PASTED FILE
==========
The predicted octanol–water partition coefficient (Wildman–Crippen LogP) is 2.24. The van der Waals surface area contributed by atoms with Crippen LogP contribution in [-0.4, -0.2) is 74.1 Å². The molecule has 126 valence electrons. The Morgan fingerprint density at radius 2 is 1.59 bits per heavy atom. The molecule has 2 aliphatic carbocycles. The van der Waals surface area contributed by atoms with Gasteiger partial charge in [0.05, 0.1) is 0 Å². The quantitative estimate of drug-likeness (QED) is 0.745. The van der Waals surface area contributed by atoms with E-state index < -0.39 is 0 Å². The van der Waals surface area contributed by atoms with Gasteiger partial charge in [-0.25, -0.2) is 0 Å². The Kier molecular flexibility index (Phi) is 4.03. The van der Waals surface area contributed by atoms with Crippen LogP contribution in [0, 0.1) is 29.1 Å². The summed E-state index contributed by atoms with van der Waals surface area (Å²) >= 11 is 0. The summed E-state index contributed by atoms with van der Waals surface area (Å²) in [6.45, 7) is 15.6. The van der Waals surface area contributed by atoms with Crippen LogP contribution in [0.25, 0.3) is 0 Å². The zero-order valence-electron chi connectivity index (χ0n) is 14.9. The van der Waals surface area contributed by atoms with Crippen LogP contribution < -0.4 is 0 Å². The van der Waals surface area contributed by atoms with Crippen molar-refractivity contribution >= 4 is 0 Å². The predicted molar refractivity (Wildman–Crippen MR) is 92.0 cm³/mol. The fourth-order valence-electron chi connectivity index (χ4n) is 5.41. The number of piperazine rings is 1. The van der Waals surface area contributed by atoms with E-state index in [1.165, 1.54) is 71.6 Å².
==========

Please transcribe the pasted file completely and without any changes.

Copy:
The predicted octanol–water partition coefficient (Wildman–Crippen LogP) is 2.24. The van der Waals surface area contributed by atoms with Crippen LogP contribution in [-0.4, -0.2) is 74.1 Å². The molecule has 126 valence electrons. The Morgan fingerprint density at radius 2 is 1.59 bits per heavy atom. The molecule has 2 aliphatic carbocycles. The van der Waals surface area contributed by atoms with Gasteiger partial charge in [0.05, 0.1) is 0 Å². The quantitative estimate of drug-likeness (QED) is 0.745. The van der Waals surface area contributed by atoms with E-state index < -0.39 is 0 Å². The van der Waals surface area contributed by atoms with Gasteiger partial charge in [-0.25, -0.2) is 0 Å². The Kier molecular flexibility index (Phi) is 4.03. The van der Waals surface area contributed by atoms with Crippen LogP contribution in [0, 0.1) is 29.1 Å². The summed E-state index contributed by atoms with van der Waals surface area (Å²) >= 11 is 0. The summed E-state index contributed by atoms with van der Waals surface area (Å²) in [6.45, 7) is 15.6. The van der Waals surface area contributed by atoms with Crippen LogP contribution in [0.25, 0.3) is 0 Å². The zero-order valence-electron chi connectivity index (χ0n) is 14.9. The van der Waals surface area contributed by atoms with Crippen LogP contribution < -0.4 is 0 Å². The van der Waals surface area contributed by atoms with Crippen molar-refractivity contribution >= 4 is 0 Å². The predicted molar refractivity (Wildman–Crippen MR) is 92.0 cm³/mol. The fourth-order valence-electron chi connectivity index (χ4n) is 5.41. The number of piperazine rings is 1. The van der Waals surface area contributed by atoms with E-state index in [1.165, 1.54) is 71.6 Å².